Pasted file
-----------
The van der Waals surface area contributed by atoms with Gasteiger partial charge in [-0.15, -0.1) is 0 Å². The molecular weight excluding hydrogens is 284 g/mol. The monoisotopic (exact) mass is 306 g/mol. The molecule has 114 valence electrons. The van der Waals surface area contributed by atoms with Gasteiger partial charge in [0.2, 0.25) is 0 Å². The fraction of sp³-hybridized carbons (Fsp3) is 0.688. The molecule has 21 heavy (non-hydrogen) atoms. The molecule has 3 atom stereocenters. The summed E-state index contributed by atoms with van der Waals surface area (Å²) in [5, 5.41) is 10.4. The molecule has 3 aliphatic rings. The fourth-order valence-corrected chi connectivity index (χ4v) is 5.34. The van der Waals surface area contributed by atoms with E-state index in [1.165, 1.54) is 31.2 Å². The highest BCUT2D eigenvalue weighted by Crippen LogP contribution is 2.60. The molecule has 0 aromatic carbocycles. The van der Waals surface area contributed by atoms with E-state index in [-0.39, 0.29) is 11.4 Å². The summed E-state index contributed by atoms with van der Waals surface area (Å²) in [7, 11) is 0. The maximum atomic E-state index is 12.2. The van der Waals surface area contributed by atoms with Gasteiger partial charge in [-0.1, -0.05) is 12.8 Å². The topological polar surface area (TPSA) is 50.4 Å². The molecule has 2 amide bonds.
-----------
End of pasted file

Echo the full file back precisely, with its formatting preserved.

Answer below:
The van der Waals surface area contributed by atoms with Gasteiger partial charge in [-0.15, -0.1) is 0 Å². The molecular weight excluding hydrogens is 284 g/mol. The monoisotopic (exact) mass is 306 g/mol. The molecule has 114 valence electrons. The van der Waals surface area contributed by atoms with Gasteiger partial charge in [0.2, 0.25) is 0 Å². The fraction of sp³-hybridized carbons (Fsp3) is 0.688. The molecule has 21 heavy (non-hydrogen) atoms. The molecule has 3 atom stereocenters. The summed E-state index contributed by atoms with van der Waals surface area (Å²) in [5, 5.41) is 10.4. The molecule has 3 aliphatic rings. The fourth-order valence-corrected chi connectivity index (χ4v) is 5.34. The van der Waals surface area contributed by atoms with E-state index in [1.165, 1.54) is 31.2 Å². The highest BCUT2D eigenvalue weighted by Crippen LogP contribution is 2.60. The molecule has 0 aromatic carbocycles. The van der Waals surface area contributed by atoms with E-state index in [-0.39, 0.29) is 11.4 Å². The summed E-state index contributed by atoms with van der Waals surface area (Å²) in [7, 11) is 0. The maximum atomic E-state index is 12.2. The van der Waals surface area contributed by atoms with Gasteiger partial charge in [-0.1, -0.05) is 12.8 Å². The topological polar surface area (TPSA) is 50.4 Å². The molecule has 2 amide bonds.